Press Release

Planetary Society Student Astronaut Meets Colin Powell in India

By SpaceRef Editor
March 19, 2004
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Planetary Society Student Astronaut Saatvik Agarwal was invited to meet US
Secretary of State Colin Powell on the television show India Questions
Tuesday, March 17, 2004. Agarwal was the only high school student selected
to participate (along with 80 college students) in the group discussion,
and was chosen because he worked on the Mars Exploration Rover mission at
the Jet Propulsion Laboratory as a Planetary Society Student Astronaut.

Agarwal and the Student Astronaut team – 16 young people from 12 different
countries – worked at JPL during January and February processing images of
the MarsDials located on rovers Spirit and Opportunity. The students
worked in teams of two, each pair at JPL for approximately one
week. Agarwal of India teamed with David Turczi of Hungary from February 6
to 15. MarsDial images are available at
and at

The Student Astronauts were selected by The Planetary Society as part of
the Red Rover Goes to Mars education activity, the first educational
experiment selected by NASA for a planetary mission. Red Rover Goes to Mars
is privately funded by The Planetary Society and the LEGO Company.

Agarwal asked Powell what role countries like India could play in the new
space initiative announced by President Bush. Powell replied that India
and the US have already been cooperating on space and nuclear technology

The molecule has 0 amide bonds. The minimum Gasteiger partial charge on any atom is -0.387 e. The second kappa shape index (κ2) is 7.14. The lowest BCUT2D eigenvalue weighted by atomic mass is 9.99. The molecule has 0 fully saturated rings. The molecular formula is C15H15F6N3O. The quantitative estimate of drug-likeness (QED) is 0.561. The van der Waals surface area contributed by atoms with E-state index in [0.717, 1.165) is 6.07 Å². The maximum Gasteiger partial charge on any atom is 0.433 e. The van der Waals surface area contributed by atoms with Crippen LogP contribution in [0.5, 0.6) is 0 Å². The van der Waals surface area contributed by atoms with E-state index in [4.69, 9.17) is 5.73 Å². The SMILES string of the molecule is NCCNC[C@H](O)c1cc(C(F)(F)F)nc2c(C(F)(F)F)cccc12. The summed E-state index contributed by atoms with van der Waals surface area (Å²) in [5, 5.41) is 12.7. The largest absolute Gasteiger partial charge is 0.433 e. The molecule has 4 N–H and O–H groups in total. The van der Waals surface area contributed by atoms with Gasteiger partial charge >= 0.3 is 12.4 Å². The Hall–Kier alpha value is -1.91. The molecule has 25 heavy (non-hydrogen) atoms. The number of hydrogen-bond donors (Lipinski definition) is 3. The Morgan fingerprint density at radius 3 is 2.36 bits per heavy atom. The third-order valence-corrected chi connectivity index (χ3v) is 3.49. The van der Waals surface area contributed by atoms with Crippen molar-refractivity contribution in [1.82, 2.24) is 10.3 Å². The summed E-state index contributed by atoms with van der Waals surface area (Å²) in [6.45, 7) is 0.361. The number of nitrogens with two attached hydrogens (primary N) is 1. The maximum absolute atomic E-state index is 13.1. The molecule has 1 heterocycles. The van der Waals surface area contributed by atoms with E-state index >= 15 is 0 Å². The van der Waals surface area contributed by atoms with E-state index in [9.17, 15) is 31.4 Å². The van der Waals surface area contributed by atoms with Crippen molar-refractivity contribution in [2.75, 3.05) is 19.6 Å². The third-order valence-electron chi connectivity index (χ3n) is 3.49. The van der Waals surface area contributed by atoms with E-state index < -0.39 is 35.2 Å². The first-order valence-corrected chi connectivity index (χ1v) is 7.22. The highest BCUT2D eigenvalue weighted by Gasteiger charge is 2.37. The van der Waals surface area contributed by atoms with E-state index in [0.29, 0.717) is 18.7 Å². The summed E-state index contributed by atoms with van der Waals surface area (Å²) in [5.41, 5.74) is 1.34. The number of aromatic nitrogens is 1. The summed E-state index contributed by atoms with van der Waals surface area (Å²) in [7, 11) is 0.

and will continue to do so in the future.

Many of The Planetary Society’s Student Astronauts have been honored in
their home countries for their participation in the Mars
mission. Nomathemba Kontyo of South Africa was accorded a send-off to
America by South African President Thabo Mbeki and US Ambassador Cameron
Hume. Cheng-Tao Chung of Taiwan has been invited to meet that country’s
president later this year.

Unlike ordinary sundials, the MarsDials on the rovers have no hour lines
because the rovers’ changing positions would render such markings
useless. Instead, the Student Astronauts added hour marks electronically
to the images, using software developed at Cornell in collaboration with
Woody Sullivan at the University of Washington. The MarsDial’s shadow also
indicates the date during the Martian year.

The Jet Propulsion Laboratory in Pasadena, a division of the California
Institute of Technology, manages NASA’s Mars Exploration Rover project;
Cornell University in Ithaca, N.Y., manages the science instruments carried
by the two rovers.

SpaceRef staff editor.